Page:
[[ PDF ]] ✈ Vertical Author Stephen Graham – Capitalsoftworks.co.uk

Vertical A Revolutionary Reimagining Of The Cities We Live In, The Air Above Us, And What Goes On In The Earth Beneath Our Feet Today We Live In A World That Can No Longer Be Read As A Two Dimensional Map, But Must Now Be Understood As A Series Of Vertical Strata That Reach From The Satellites That Encircle Our Planet To The Tunnels Deep Within The Ground In Vertical, Stephen Graham Rewrites The City At Every Level How The Geography Of Inequality, Politics, And Identity Is Determined In Terms Of Above And Below Starting At The Edge Of Earth S Atmosphere And, In A Series Of Riveting Studies, Descending Through Each Layer, Graham Explores The World Of Drones, The City From The Viewpoint Of An Aerial Bomber, The Design Of Sidewalks And The Hidden Depths Of Underground Bunkers He Asks Why Was Dubai Built To Be Seen From Google Earth How Do The Super Rich In Sao Paulo Live In Their Penthouses Far Above The Street Why Do London Billionaires Build Vast Subterranean Basements And How Do The Technology Of Elevators And Subversive Urban Explorers Shape Life On The Surface And Subsurface Of The Earth Vertical Will Make You Look At The World Around You Anew This Is A Revolution In Understanding Your Place In The World.

10 thoughts on “Vertical

  1. says:

    This fascinating work takes a new look at human topology, with attention to economic and social engineering than to architecture or engineering as such a focus on the impacts and reactions to vertical structures It focuses not just on skyscrapers, the Burj Khalifa in Dubai or the new 1000m tower rising in Medina but on subterranean structures as well, both the tunnel systems honeycombing the depths of major cities and the deep mines that provide the material for cities and skyscrapters Indeed, we find, the deepest mines are far longer than the skyscrapers are high, but requiring much the same engineering elevators, ventilation, pulley cables or ropes as skyscrapers.We also learn of the impacts, social and economic, of these same mines providing a jaw dropping proportion of world resources, while leaving toxic waste and destitute workers mining it We learn of the gentrification of high rise living and the subterranean urban colonies of the poorer classes, of the heat and noise pollution, of the increasing concentration of wealth in new urban high rises We learn of vertical segregation by skywalks and elevated transit, and of the segregation of breathable air.There s also a military aspect to it, not the least because these urb...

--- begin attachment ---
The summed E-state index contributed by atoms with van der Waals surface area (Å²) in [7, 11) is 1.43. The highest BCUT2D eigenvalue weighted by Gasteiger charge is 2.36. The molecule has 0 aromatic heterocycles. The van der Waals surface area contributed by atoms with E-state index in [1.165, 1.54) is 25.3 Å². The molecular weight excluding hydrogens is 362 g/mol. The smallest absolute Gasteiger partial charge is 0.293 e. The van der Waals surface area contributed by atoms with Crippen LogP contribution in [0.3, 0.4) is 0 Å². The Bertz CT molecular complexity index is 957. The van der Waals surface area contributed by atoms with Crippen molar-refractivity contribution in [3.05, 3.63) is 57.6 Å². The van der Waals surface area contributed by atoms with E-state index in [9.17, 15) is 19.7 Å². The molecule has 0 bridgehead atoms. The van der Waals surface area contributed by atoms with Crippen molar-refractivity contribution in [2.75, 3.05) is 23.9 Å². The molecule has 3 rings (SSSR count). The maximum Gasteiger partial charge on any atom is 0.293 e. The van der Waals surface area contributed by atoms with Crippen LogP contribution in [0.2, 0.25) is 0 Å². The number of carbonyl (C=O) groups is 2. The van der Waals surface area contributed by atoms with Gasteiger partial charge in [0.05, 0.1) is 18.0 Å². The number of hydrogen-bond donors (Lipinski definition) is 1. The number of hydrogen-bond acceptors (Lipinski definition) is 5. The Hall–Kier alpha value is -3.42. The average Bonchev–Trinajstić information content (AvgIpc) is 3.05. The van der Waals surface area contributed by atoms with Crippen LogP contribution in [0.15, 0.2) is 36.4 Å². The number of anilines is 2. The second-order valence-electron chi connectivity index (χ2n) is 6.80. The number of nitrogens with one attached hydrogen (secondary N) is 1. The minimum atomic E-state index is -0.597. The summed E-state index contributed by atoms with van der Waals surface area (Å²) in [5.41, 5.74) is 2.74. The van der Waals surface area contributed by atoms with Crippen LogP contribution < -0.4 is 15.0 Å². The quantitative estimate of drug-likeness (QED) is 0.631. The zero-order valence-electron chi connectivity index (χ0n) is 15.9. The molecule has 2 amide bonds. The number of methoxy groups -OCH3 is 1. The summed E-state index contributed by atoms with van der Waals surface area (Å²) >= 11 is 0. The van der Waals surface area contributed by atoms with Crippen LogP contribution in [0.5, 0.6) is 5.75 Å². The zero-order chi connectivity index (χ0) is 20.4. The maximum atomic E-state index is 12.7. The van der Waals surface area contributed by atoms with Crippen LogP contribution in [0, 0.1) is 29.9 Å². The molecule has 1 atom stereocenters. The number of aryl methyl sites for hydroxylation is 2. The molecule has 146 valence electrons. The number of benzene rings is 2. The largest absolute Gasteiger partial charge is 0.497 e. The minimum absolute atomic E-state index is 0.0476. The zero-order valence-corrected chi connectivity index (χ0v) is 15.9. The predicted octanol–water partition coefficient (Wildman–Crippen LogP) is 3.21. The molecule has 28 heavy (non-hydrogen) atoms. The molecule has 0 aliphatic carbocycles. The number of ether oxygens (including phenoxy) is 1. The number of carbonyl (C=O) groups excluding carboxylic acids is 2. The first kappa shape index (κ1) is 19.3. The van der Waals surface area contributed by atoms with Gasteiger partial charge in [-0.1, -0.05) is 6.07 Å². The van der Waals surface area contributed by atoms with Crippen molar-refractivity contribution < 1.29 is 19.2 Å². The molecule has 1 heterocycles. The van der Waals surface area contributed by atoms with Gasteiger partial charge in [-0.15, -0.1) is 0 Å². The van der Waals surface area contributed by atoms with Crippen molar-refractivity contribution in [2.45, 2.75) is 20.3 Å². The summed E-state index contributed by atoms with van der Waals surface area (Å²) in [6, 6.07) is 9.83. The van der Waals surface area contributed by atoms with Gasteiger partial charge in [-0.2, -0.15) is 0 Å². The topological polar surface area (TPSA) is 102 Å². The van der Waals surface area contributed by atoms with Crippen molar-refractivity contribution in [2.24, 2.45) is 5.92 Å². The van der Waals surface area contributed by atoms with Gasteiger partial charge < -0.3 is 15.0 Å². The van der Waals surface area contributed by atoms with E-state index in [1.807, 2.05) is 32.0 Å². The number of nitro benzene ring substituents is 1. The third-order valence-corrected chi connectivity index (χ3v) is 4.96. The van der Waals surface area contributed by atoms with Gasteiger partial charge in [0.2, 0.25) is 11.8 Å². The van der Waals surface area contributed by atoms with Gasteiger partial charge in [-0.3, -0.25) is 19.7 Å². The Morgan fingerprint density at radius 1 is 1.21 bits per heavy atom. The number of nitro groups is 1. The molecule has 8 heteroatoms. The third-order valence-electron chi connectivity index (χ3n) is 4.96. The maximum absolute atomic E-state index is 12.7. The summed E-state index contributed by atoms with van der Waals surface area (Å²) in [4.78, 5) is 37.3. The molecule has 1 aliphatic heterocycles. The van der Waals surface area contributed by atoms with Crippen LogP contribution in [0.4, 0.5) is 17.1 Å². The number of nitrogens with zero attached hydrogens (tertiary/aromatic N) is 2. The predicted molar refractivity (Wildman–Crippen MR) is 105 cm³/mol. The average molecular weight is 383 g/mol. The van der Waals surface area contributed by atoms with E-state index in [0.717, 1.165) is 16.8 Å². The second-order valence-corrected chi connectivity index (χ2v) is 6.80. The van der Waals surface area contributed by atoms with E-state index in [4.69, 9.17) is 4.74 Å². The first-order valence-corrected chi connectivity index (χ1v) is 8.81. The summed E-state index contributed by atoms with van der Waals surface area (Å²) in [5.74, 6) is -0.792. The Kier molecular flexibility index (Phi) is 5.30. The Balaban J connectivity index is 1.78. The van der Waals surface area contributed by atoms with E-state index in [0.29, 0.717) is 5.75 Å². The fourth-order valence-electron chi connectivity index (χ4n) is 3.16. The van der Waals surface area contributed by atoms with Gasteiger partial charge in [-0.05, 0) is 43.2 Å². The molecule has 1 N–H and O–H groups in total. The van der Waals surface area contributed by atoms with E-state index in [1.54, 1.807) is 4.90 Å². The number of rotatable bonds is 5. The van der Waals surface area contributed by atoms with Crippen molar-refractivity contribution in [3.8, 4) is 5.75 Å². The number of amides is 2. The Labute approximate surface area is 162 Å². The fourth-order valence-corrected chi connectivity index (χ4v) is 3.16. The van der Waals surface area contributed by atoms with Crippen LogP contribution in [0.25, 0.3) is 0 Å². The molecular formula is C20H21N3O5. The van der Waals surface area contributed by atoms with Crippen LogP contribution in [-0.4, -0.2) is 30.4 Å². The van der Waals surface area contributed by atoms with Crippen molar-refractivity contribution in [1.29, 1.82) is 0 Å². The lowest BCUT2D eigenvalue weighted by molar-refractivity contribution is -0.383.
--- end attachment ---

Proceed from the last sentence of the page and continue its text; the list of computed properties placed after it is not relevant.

2. says:

    Excellent critique of urbanism that shifts our spatial focus from the horizontal grid of maps to the vertical hierarchy from satellites to the deepest mines It gets a bit repetitive towards the end, but it s an engaging, informative, and appropriately infuriating read.

  3. says:

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  4. says:

    Could ve used better editing A typo on every other page, it seemed Also, adverbs adjectives to cut down on radical ly way overused, in most cases could ve been cut out altogether colonize ation she s sitting on the bench becomes the bench is colonized by her neoliberal ism really, even in context I still don t know what it means other than it s a current bogeyman word and so i just replace it with bad stuff in my head or, i guess it s just a new way to say capitalism i recall some quote by some dude being described in a neoliberal context with a footnote that stated he was part of a neoconservative think tank well, i m not opposed to the word existing but it along with these other words seems to have just been peppered in gratuitously I mean, I like pepperbut even I know when my mashed potatoes have had enough.THAT SAID.I like the concept of exploring the use of space going from Space Subterranean Earth It was illumi...

  5. says:

    A perspective shifting work that opens up many new ways of thinking about the spaces in which we live This book breaks apart the old ways of seeing cities and the world, and talks about how we have to go beyond the simplicity of surfaces into understanding how we view things from above, are affected by the internal volumes of cities, and ultimately how they generate their own archaeosphere By upending the typical axis of perception in urbanism this book helps you reconsider what you thought you knew, and what you didn t know you hadn t known The book is clearly written, having never read a book on urbanism before I never found it tough going, beyond the wealth of details provided The scope is impressive too, covering satellites, drone warfare, skyscapers, displaced earth, slum dwellings, military helicopters, hong kong as a megastructure ...

  6. says:

    A phenomenally wide ranging and intensive exploration of the vertical axis in our contemporary world Graham exposes the complexities and often the hidden violent and exploitative shadows embodied in our skyscrapers, their underworld alter egos deep mines, and all things between Fairly jargon free and accessible to a general reader, each chapter carries numerous insights that do change the way you ll think cities and the human relationship to verticality Be warned though if you re looking to f...

  7. says:

    Graham s a brilliant and insightful mind, and he is always very easy to read But this book seemed a bit slapped together than Cities Under Siege there s a bit less coherency between chapters and it reads a bit like a series of essays in that regard They re very good essays...

  8. says:

    While appearing to be well researched, the author has taken what could have been a fascinating subject and used it as a vehicle for espousing his anti military, anti police, anti corporate, anti wealthy misguided activist opinions.

  9. says:

    interesting insights amidst a sea of sociology speak

  10. says:

    very interesting

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